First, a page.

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Long Term Care Initiatives in Obamacare – Keystone Elder Law – Mechanicsburg, PA

I am frequently asked whether the Affordable Care Act of 2010, which most of us know as Obamacare, has changed the way that long-term care services are offered or funded.  The simple answer is “not really.” However, that answer should be understood in the context of the national failure of one initiative, and a delayed start in Pennsylvania of another.

A significant component of Obamacare was the Community Living Assistance Services and Supports Act (CLASS Act).  This would have made long-term care insurance available similarly to the way that health insurance is now offered by Obamacare, except that the long-term care insurance would have been optional.  Since the CLASS Act is not the main topic of this article, suffice to say that a bipartisan conclusion that the CLASS Act was not economically viable led to it to being removed legislatively from Obamacare.  Now, the federal government has no answer for funding  to pay for the long-term care needs of an American citizen after Medicare stops paying at the maximum of 100 days of service, other than the means-tested Medicaid program and a limited pension for war-time veterans.

Obamacare did introduce another initiative to address long term care.  The Balancing Incentive Program, created by Section 10202 of Obamacare, provided $3 billion in funding to be used before September 2015 to help states to develop their system of long-term care services delivery.  Pennsylvania currently is not participating.

Seventeen states, including neighboring Ohio, Maryland, New York and New Jersey, have been approved to participate and receive funding.  As of January 2014, $2.1 billion of the $3 billion has been committed. The Balancing Incentive Program objectives include lofty phrases such as:  lowering costs; improved systems performance and efficiency; creating tools to help consumers with care planning and assessment; and improving quality measurement and oversight.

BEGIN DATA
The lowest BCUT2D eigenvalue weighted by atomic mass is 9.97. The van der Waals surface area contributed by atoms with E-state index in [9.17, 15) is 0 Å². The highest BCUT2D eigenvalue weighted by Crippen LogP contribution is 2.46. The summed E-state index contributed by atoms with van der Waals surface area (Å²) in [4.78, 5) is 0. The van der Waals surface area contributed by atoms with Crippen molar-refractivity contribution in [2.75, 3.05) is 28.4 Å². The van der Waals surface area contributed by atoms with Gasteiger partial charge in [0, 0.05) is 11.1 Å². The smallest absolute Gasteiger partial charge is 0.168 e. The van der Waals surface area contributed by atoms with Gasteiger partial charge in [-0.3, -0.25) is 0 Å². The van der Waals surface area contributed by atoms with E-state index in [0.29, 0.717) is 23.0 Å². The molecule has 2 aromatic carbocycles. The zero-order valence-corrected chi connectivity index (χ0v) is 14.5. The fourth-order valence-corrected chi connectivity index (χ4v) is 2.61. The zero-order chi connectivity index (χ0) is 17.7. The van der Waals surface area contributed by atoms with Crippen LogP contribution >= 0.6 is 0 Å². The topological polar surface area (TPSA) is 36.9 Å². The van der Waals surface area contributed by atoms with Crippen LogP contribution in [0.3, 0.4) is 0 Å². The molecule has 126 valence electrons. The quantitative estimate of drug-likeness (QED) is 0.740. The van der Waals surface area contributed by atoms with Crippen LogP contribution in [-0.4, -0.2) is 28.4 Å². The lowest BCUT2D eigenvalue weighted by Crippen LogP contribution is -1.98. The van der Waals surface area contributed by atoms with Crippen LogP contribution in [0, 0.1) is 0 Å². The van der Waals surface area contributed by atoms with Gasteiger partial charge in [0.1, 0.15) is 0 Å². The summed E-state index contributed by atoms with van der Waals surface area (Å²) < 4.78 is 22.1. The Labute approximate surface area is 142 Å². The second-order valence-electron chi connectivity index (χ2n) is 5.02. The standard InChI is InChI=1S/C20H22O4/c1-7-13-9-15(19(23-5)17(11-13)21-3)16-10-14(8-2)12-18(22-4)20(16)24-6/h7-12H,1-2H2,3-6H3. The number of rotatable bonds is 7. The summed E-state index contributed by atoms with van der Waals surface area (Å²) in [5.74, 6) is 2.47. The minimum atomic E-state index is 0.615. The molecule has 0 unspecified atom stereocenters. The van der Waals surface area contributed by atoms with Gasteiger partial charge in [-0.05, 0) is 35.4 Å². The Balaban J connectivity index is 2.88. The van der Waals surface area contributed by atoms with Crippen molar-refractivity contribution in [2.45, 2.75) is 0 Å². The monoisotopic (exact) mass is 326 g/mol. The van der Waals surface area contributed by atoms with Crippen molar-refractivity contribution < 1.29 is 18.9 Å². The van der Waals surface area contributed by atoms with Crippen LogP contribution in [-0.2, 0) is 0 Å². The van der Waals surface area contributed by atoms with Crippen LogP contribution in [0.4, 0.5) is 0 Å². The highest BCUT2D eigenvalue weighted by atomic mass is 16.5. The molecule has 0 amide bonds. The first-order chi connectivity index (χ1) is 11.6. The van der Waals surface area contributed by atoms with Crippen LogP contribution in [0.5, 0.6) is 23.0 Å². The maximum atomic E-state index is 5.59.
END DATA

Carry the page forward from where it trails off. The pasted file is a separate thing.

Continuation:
Another objective of the Balancing Incentive Program is to encourage states to make structural reforms to increase options for using Medicaid to provide for care outside of nursing homes.    After many dozens of presentations to more than a thousand people, I have yet to have a single person indicate their personal goal or expectation is to be in a nursing home at the end of their life.  Yet, statistically, if a person reaches age 65, there is a 43% chance of being admitted to a nursing facility. 

The AARP Public Policy Institute published a report, “The Aging of the Baby Boom and the Growing Care Gap,”  which says that “between 2010-2030, the age 80-plus demographic is expected to swell by 79%.”   Consider this trend with the report’s finding that, “in 2010, 70.5% of those age 80-plus had some disability, 55.8% had a severe disability and 30.2% needed help with daily living tasks, including bathing, dressing, toileting, preparing meals, using the telephone and paying bills.”  Clearly, nursing homes are essential, but supply and demand issues caused by a probable shortage on nursing home beds will necessitate safe and affordable options for care in home-based settings.